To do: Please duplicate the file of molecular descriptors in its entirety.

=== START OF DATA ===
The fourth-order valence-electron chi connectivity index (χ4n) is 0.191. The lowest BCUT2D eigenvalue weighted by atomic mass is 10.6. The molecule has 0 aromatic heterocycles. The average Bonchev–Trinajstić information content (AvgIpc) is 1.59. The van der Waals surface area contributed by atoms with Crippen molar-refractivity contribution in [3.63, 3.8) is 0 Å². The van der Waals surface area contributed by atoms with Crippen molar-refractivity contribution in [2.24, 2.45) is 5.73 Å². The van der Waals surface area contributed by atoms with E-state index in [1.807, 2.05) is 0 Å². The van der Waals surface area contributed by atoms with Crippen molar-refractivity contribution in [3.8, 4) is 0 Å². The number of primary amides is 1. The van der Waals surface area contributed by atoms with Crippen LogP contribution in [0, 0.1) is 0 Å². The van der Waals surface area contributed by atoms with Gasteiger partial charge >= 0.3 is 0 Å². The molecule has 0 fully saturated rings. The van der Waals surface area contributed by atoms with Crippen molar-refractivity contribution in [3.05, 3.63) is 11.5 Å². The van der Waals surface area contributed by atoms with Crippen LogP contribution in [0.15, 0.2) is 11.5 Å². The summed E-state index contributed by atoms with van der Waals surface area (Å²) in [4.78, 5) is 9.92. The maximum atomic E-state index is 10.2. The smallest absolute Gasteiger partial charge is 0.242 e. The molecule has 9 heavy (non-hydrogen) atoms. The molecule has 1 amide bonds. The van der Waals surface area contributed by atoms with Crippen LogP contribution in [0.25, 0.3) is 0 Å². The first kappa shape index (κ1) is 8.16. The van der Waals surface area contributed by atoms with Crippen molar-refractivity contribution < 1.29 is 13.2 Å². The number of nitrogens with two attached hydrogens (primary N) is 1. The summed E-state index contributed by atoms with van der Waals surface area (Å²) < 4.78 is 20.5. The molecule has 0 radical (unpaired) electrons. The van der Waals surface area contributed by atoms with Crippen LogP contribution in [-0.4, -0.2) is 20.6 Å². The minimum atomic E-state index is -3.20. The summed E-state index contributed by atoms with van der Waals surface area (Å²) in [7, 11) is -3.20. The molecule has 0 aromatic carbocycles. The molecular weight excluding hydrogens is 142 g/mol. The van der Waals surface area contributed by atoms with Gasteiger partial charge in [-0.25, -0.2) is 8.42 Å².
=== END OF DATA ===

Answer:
The fourth-order valence-electron chi connectivity index (χ4n) is 0.191. The lowest BCUT2D eigenvalue weighted by atomic mass is 10.6. The molecule has 0 aromatic heterocycles. The average Bonchev–Trinajstić information content (AvgIpc) is 1.59. The van der Waals surface area contributed by atoms with Crippen molar-refractivity contribution in [3.63, 3.8) is 0 Å². The van der Waals surface area contributed by atoms with Crippen molar-refractivity contribution in [2.24, 2.45) is 5.73 Å². The van der Waals surface area contributed by atoms with E-state index in [1.807, 2.05) is 0 Å². The van der Waals surface area contributed by atoms with Crippen molar-refractivity contribution in [3.8, 4) is 0 Å². The number of primary amides is 1. The van der Waals surface area contributed by atoms with Crippen LogP contribution in [0, 0.1) is 0 Å². The van der Waals surface area contributed by atoms with Gasteiger partial charge >= 0.3 is 0 Å². The molecule has 0 fully saturated rings. The van der Waals surface area contributed by atoms with Crippen molar-refractivity contribution in [3.05, 3.63) is 11.5 Å². The van der Waals surface area contributed by atoms with Crippen LogP contribution in [0.15, 0.2) is 11.5 Å². The summed E-state index contributed by atoms with van der Waals surface area (Å²) in [4.78, 5) is 9.92. The maximum atomic E-state index is 10.2. The smallest absolute Gasteiger partial charge is 0.242 e. The molecule has 9 heavy (non-hydrogen) atoms. The molecule has 1 amide bonds. The van der Waals surface area contributed by atoms with Crippen LogP contribution in [0.25, 0.3) is 0 Å². The first kappa shape index (κ1) is 8.16. The van der Waals surface area contributed by atoms with Crippen molar-refractivity contribution < 1.29 is 13.2 Å². The number of nitrogens with two attached hydrogens (primary N) is 1. The summed E-state index contributed by atoms with van der Waals surface area (Å²) < 4.78 is 20.5. The molecule has 0 radical (unpaired) electrons. The van der Waals surface area contributed by atoms with Crippen LogP contribution in [-0.4, -0.2) is 20.6 Å². The minimum atomic E-state index is -3.20. The summed E-state index contributed by atoms with van der Waals surface area (Å²) in [7, 11) is -3.20. The molecule has 0 aromatic carbocycles. The molecular weight excluding hydrogens is 142 g/mol. The van der Waals surface area contributed by atoms with Gasteiger partial charge in [-0.25, -0.2) is 8.42 Å².